HI Trevor I am not surprised you have a headache. I just would not know where to start nor have the time or patience for looking up all these mosses but your patience has paid off as the macro shots are stunning and the mosses are so beautiful. By the way Eileen and I didn't get to Portland Bill, weather was not right nor did we see the Dartford Warbler on the Downs nevertheless we had a good 2 days birding.

Carole M. said...

Trevor you have opened up a minefield! I can imagine how you might now be 'in the grips' -- you ventured there very innocently too. Beautiful photographs, are you flat to the ground taking these? Now you're going to have to think about the right equipment to sit on, or lay your camera on when taking your time photographing. It will expand like you say, possibly to lichens and fungi too now because you're bound to see these at the same time... It opens up our eyes when we go delving like this; it's all so amazing. A lovely post.

Roy Norris said...

You have taken some really fabulous macro shots Trevor.
This Moss business is a discipline all of its own and my brain is definitely hurting after a short look at some info on the species. This is an 'Anorak' pursuit and a whole new World. It really is an interesting subject though.
Just keep taking the tablets Trevor.{:))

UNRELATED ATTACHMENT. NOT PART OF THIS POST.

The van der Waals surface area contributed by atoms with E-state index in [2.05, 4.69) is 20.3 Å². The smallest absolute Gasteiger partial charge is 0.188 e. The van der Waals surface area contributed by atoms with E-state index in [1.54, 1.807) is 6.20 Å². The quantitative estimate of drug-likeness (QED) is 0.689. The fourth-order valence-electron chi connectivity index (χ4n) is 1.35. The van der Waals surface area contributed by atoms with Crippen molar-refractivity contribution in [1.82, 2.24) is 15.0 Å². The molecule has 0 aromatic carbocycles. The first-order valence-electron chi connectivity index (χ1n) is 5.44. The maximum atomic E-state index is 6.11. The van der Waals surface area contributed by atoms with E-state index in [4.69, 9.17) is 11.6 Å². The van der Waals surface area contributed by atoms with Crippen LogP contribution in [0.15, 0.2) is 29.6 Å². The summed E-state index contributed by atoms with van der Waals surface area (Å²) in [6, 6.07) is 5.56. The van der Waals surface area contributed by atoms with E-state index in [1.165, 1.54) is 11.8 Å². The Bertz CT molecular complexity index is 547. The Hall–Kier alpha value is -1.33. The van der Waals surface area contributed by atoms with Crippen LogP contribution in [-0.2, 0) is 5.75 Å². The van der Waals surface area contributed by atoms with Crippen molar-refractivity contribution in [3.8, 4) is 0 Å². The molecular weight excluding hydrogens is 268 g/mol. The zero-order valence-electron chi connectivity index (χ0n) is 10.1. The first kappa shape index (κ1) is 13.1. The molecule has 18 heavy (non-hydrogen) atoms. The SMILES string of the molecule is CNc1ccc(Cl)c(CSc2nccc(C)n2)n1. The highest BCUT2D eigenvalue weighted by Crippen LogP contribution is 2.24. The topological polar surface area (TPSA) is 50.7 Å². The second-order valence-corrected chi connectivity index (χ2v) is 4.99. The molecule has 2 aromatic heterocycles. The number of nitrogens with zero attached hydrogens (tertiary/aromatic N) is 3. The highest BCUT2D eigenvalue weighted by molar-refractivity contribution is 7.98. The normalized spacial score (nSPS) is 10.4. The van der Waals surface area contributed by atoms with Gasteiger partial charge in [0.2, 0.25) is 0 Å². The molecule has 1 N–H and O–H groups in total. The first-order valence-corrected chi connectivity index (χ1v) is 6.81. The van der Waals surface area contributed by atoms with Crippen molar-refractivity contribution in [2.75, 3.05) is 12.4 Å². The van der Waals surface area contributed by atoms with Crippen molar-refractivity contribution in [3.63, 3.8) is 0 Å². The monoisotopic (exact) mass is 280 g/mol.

holdingmoments said...

Fascinating Trev.
And I thought moth ID was hard!

Lovely shots; especially like the hedgehog moss.

ADRIAN said...

Trevor it is a wonderful miniature world out there.
Wonderful shots and all in flower..I can't help with ID. I have the same problem with mosses and lichens. Most of nature come to think.

douglas mcfarlane said...

That is a truly complicated life cycle, even with the diagram I'm a little (understatement of the year) confused. On our housing estate nearly all of the house roofs are covered in moss of one kind or another.

The Herald said...

Thank you Margaret. Sorry you didn't make it to Portland or get to see a Darty...maybe next time?...[;o)

Thanks Carole,. yeh, it's silly how a couple of chance photographs can drag you into something that you've seen but never 'taken notice off' before, it's all very interesting though!
Was I laying flat?...hmmm, how shall I say this?...yep,as flat as...er...my 'roundness' would allow!! Carole, I'm used to rolling around in the wet and the mud as I'm already into taking images of Fungi and I guess Lichen is the next thing to have a look at?...[;o)

Thank you Roy. Yeh, the anorak and a good stock of tablets are at the ready!!...[;o)

Thanks Keith. Moth ID?..easy peasy compared to this...lol
It's an interesting subject it's just a shame that it involves me getting down to ground level!!...[;o)

Adrian, it's more interesting, and complicated, than I ever thought...and I've not made a start on the Lichens yet!!...[;o)

Douglas, I'll send you some of my headache pills...lol.
You'll have to get your ladder out and go and investigate some of those roofs, you might be surprised at what you might find!...[;o)

Bob Bushell said...

How did I miss this one, I am sorry Trevor. Those plants are stunners indeed.

The Herald said...

No worries Bob...you're allowed to miss a few...lol...[;o)